But grassroots organizations say their diligent efforts to register and mobilize voters have resulted in high turnout despite the obstacles created by SB 202. said Ufot.

The challenges before the general election

The high-profile showdown between Abrams and Kemp that control of the Senate is again at stake, and voter registration and grassroots outreach could ensure high turnout in the fall. Democrats fear complications from SB 202 could worsen. Grassroots groups are therefore putting a new focus on voter protection in the coming months. And while the Democratic Party has its own plans to combat voter suppression, grassroots groups don’t plan to rely solely on it.

The New Georgia Project is preparing to fight back against what is likely to escalate attempts to erase voter rolls under SB 202, which allow any person to challenge the voter registrations of an unlimited number of voters at once. For example, earlier this year the group successfully repelled a challenge to the eligibility of 13,000 voters by a lone man in Forsyth County.

The group also works with legal aid organizations to train lawyers specializing in criminal and electoral law to defend voters accused of fraud. SB 202 created several new election crimes, including making it a crime to witness someone else mark their absentee ballot at home unless they provide legally authorized assistance, and the state legislature enacted one in April Law allowing state police to investigate election crimes and voter fraud.

“We know we have some eager prosecutors in the state who will absolutely take advantage of this and try to prosecute Georgians under these new laws,” Ufot said.

But beyond protecting voters, they’re just trying to keep Georgia’s enthusiasm going through November. That means continuing to speak out on the issues that matter to Georgians, including the current economic turmoil, which is being felt acutely among workers who earn the state minimum wage of just $5.15; Georgia’s failure to expand its Medicaid program, leaving about half a million people ineligible for health insurance coverage; and the threat to free and fair elections posed by former President Donald Trump’s efforts to overturn the state’s 2020 election results.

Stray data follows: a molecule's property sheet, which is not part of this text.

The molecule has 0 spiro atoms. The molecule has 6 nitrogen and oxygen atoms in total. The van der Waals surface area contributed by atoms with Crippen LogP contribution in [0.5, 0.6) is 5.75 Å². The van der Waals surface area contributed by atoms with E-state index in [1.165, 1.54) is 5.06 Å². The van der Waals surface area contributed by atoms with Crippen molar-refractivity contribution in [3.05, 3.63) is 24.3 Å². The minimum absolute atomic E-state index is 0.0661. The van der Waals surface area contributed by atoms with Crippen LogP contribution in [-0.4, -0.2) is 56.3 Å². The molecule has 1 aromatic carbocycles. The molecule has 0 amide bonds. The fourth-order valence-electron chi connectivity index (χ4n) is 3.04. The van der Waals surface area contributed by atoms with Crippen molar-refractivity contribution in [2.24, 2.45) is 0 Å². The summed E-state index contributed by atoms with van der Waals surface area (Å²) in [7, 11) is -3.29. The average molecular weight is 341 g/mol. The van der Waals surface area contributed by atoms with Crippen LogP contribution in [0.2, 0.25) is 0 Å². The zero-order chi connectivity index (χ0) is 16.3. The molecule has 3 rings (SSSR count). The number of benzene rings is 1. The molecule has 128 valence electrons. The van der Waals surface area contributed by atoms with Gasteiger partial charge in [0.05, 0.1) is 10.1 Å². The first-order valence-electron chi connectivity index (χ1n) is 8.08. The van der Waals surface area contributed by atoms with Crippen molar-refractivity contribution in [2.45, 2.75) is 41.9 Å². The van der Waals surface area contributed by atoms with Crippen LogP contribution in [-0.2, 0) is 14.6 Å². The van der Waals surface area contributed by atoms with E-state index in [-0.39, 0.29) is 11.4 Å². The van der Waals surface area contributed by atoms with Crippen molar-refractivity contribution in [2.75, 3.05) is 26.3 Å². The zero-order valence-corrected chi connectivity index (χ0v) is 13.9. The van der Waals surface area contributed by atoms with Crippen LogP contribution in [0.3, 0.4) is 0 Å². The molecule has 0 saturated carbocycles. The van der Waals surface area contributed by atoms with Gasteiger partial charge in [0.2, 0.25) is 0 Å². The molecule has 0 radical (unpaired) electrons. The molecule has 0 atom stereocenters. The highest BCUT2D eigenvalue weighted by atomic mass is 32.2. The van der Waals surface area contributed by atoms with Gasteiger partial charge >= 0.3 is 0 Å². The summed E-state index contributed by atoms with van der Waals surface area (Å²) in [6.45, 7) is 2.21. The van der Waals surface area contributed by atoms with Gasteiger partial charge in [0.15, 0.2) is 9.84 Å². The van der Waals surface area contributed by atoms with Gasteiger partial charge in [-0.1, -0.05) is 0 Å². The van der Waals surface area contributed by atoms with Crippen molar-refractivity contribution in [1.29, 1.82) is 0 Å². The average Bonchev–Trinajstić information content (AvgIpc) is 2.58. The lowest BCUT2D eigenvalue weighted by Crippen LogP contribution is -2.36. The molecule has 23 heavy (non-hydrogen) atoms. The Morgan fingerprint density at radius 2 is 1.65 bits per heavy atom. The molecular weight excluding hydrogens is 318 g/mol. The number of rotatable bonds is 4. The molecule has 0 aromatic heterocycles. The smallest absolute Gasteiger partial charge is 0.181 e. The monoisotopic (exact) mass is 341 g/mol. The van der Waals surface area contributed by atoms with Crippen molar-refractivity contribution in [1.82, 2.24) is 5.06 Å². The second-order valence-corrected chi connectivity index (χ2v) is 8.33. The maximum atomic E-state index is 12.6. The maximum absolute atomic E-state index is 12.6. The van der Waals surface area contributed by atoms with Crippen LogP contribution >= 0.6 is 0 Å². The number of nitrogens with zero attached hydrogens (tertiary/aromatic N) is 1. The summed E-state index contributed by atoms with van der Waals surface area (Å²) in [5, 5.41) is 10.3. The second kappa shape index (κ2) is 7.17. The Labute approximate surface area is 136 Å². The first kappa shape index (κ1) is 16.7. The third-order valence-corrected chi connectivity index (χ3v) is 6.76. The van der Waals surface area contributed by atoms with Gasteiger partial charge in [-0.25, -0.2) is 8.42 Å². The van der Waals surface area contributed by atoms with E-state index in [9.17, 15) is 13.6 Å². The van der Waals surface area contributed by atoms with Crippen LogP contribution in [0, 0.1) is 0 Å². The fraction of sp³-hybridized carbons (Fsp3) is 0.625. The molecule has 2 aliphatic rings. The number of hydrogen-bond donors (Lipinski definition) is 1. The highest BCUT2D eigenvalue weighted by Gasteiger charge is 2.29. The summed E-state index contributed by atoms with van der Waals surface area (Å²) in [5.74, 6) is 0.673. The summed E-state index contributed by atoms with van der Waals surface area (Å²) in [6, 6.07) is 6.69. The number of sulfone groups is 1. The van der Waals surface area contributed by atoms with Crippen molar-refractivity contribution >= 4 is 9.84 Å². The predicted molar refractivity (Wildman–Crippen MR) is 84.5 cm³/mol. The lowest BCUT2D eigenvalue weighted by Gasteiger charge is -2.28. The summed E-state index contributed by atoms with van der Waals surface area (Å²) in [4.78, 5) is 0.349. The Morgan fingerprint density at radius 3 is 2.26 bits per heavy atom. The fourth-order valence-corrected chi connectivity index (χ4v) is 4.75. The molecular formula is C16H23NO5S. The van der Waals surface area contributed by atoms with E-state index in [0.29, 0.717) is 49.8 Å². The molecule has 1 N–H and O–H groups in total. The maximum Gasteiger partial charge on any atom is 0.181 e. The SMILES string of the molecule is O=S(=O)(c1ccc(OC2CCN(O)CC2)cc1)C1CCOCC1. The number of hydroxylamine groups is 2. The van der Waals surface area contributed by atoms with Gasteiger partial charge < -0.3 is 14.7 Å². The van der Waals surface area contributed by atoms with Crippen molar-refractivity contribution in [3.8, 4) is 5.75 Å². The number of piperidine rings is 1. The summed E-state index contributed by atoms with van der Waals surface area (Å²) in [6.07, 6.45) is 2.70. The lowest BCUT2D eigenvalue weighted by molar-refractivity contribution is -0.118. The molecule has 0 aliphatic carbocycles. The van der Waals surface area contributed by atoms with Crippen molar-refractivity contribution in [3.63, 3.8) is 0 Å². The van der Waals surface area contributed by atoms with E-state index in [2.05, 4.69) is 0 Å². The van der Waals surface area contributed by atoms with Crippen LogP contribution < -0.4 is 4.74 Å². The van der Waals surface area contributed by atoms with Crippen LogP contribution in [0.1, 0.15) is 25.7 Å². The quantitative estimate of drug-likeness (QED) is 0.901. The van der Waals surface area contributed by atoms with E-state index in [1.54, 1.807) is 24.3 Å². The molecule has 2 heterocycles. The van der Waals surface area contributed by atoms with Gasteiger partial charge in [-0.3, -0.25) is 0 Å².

Reproductive rights have also become a landmark issue since the US Supreme Court’s draft Opinion, which set its 1973 precedent in Roe v. Wade picked up that was leaked to Politico. Georgia already has the highest maternal mortality rate in the country — a rate that’s even higher, especially for black women.

Activists are not alone in these campaigns of election protection and persuasion. The coordinated campaign of state and national Democrats is working to train and organize volunteers to help get the vote and engage Georgians, especially communities of colour, ahead of the November election. They have also put together a voter protection team to plan this combat voter repression.

However, not all grassroots supporters feel they can count on national Democrats to do the job of communicating this election’s stakes. With years of experience in the state, many feel uniquely equipped to drive voters to the polls in November.

“At the national level, there needs to be some messaging support,” Albright said. “But we cannot rely on them to get the message across properly. So we do our own messaging.”